While the PC market's installed base has been declining as consumers switch to tablets and smartphones for entertainment and social media consumption, worldwide PC shipments experienced flat growth in the second quarter of 2014 after eight quarters of decline, according to IT research firm Gartner.
In the U.S. market, PC shipments totaled 15.9 million units in the second quarter of 2014, a 7.4 percent increase from the second quarter of last year.
This was the second consecutive quarter of year-on-year shipment growth, with desktop and notebook PCs both exhibiting an increase in shipments.
Four of the top five vendors in the U.S. market experienced double-digit growth, with Hewlett-Packard (HP) as the market leader, accounting for 27.7 percent of PC shipments.
"The consumer PC market also started picking up in the U.S. The availability of affordable, thin and light notebooks have drawn consumers’ attention," Mikako Kitagawa, principal analyst at Gartner, said in a statement. "Touch-enable devices are also widely available with decreasing price premiums compared to a year ago. The price premium is low enough for mainstream consumers to spend the extra money for the additional functionalities, such as touch."
Lenovo extended its lead as the leader in worldwide PC shipments, as its worldwide market share increased to 19.2 percent, and the company’s PC shipments grew by double-digits in all regions except Asia/Pacific.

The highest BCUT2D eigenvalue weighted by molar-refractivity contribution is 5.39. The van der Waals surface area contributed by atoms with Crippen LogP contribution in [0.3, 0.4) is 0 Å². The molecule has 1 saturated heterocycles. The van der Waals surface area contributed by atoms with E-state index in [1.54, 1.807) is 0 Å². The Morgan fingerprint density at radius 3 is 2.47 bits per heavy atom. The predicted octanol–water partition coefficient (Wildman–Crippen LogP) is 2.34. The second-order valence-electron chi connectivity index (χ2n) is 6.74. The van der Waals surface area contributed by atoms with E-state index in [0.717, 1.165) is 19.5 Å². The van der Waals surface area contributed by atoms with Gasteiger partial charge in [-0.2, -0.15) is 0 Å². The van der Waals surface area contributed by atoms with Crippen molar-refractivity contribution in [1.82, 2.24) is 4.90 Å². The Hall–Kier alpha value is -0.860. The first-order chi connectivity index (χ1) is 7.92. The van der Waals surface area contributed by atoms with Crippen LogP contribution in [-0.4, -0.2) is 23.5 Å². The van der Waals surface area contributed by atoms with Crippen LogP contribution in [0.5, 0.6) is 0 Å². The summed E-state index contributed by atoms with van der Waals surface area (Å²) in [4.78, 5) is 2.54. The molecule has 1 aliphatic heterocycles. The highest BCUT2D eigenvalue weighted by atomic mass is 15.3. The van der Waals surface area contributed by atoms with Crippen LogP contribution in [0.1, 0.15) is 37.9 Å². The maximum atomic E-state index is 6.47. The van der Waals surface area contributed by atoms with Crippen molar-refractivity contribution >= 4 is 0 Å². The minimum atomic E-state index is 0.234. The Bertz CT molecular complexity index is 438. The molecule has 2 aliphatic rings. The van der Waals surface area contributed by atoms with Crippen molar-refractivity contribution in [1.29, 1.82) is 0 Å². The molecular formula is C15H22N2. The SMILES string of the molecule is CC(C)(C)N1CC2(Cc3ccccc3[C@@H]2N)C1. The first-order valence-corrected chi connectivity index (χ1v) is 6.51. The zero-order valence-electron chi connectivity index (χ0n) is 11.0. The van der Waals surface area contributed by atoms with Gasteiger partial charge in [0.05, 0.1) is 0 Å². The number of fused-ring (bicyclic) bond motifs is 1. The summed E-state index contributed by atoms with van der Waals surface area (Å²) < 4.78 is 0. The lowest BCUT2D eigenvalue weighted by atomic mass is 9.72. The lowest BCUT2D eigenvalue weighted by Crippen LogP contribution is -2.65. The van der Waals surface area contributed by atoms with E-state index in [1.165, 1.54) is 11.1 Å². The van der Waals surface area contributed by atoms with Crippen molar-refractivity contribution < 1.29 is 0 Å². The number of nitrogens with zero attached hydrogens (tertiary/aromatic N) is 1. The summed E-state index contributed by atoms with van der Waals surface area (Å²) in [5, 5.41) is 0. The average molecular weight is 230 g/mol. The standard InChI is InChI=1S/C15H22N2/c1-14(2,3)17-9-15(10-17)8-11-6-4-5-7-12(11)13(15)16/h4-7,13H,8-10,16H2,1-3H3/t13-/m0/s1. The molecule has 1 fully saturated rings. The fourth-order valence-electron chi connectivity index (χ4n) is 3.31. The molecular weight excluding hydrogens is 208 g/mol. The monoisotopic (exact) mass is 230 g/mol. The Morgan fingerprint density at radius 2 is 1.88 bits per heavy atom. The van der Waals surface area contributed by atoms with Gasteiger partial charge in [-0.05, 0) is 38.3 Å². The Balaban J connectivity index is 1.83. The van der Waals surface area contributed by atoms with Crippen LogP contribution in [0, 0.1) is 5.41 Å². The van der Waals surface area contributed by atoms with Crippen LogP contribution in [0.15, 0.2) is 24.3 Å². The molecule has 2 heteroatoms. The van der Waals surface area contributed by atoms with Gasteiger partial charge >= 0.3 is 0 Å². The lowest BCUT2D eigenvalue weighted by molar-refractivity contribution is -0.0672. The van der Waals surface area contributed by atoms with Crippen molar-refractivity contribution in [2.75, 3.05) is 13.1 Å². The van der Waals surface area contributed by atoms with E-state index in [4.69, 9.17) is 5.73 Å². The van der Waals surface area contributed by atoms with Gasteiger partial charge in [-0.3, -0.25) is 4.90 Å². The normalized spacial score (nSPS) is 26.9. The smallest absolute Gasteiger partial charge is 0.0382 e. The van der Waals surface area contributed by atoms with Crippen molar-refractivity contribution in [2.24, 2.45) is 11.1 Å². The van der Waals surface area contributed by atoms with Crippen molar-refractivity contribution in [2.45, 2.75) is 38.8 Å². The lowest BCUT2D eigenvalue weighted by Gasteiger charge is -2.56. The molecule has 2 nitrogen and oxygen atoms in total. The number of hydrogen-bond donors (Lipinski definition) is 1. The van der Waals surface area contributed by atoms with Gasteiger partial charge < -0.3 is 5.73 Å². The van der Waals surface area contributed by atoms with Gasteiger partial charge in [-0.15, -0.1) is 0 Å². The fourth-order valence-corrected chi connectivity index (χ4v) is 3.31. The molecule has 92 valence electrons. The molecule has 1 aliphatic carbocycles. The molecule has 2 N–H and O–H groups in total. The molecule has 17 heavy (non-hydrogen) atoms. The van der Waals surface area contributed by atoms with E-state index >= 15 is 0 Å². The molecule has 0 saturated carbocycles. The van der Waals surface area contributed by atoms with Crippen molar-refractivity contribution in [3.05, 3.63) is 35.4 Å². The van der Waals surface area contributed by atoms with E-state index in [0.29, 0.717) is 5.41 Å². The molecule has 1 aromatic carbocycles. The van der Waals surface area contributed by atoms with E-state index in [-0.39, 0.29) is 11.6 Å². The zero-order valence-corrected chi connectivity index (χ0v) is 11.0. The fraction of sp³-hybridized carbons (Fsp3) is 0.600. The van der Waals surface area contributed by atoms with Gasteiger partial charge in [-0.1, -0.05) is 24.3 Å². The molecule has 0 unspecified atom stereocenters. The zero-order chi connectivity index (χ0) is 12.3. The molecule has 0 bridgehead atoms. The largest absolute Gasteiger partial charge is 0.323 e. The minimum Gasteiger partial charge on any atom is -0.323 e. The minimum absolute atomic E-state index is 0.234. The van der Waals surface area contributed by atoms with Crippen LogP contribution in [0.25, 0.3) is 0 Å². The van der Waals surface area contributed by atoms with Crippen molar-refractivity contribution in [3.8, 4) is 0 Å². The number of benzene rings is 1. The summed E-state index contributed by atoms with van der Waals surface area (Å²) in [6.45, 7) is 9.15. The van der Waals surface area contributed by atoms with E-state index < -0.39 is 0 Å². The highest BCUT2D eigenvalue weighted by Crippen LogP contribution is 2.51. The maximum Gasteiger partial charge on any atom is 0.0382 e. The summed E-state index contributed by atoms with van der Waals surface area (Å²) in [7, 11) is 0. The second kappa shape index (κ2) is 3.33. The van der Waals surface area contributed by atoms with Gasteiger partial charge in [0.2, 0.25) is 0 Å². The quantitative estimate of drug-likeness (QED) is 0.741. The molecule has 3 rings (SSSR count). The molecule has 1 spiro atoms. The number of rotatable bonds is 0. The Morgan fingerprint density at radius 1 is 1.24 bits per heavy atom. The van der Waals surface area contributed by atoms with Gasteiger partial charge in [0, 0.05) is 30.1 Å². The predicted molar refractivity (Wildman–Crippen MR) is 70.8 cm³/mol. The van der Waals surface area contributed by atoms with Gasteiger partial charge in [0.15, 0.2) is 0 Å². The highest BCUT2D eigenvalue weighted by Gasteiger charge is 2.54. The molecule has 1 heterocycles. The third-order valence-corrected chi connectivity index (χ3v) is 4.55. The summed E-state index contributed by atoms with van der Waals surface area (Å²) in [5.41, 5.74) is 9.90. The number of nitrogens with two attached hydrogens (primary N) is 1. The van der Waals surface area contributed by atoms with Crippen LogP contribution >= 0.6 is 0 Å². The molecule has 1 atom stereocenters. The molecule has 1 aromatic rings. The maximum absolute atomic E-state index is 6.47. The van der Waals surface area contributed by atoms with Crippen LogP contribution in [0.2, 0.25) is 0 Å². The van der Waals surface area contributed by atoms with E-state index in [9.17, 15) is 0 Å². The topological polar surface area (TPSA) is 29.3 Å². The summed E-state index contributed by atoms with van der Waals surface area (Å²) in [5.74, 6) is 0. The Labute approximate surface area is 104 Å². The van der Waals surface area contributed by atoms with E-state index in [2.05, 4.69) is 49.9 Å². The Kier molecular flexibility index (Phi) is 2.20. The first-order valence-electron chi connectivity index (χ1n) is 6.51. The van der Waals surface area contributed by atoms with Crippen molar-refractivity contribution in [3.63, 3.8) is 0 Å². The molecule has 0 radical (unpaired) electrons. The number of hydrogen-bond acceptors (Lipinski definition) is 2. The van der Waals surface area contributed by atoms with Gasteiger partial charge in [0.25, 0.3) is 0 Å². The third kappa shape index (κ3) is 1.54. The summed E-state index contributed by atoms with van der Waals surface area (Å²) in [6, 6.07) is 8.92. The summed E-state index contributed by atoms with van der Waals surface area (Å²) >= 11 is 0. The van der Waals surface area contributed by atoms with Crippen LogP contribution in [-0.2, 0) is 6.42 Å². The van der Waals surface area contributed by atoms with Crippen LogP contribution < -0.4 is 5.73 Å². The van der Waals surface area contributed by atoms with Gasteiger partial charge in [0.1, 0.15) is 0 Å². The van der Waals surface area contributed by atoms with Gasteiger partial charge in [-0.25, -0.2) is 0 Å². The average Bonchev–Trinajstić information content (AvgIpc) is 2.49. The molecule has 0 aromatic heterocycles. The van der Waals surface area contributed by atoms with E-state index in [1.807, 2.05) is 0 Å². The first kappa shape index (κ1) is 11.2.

HP achieved its fastest global PC shipment increase since 2010, particularly in the Europe, Middle East and Africa (EMEA) region, where it saw shipments rise by 21 percent.
Dell saw its second consecutive quarter of double-digital global growth, with shipments rising in all regions, except Latin America, though Dell’s shipment decline was less than the regional average.
Strong demand for business PCs and noteworthy success in the Asia/Pacific region also helped Dell post a third-place finish with 13.3 percent market share.
In the "others" category of manufacturers there was a steep decline of 10 percent share as many smaller players saw their market share decline and others exited the PC market altogether, the report noted.
Over the last few years, many PC vendors have lost the economies of scale battle and were unable to maintain sufficient margin, according to Gartner analysts.
"We are seeing a slowdown in premium tablet sales, which have already penetrated a large number of households. PCs are now growing off a smaller installed base of newer devices, with more engaged users," Kitagawa said. "Therefore, we expect to see slow, but consistent, PC growth. While the end of support for Windows XP drove some of the sales in developed markets, it is the underlying business replacement cycle that will stabilize the market."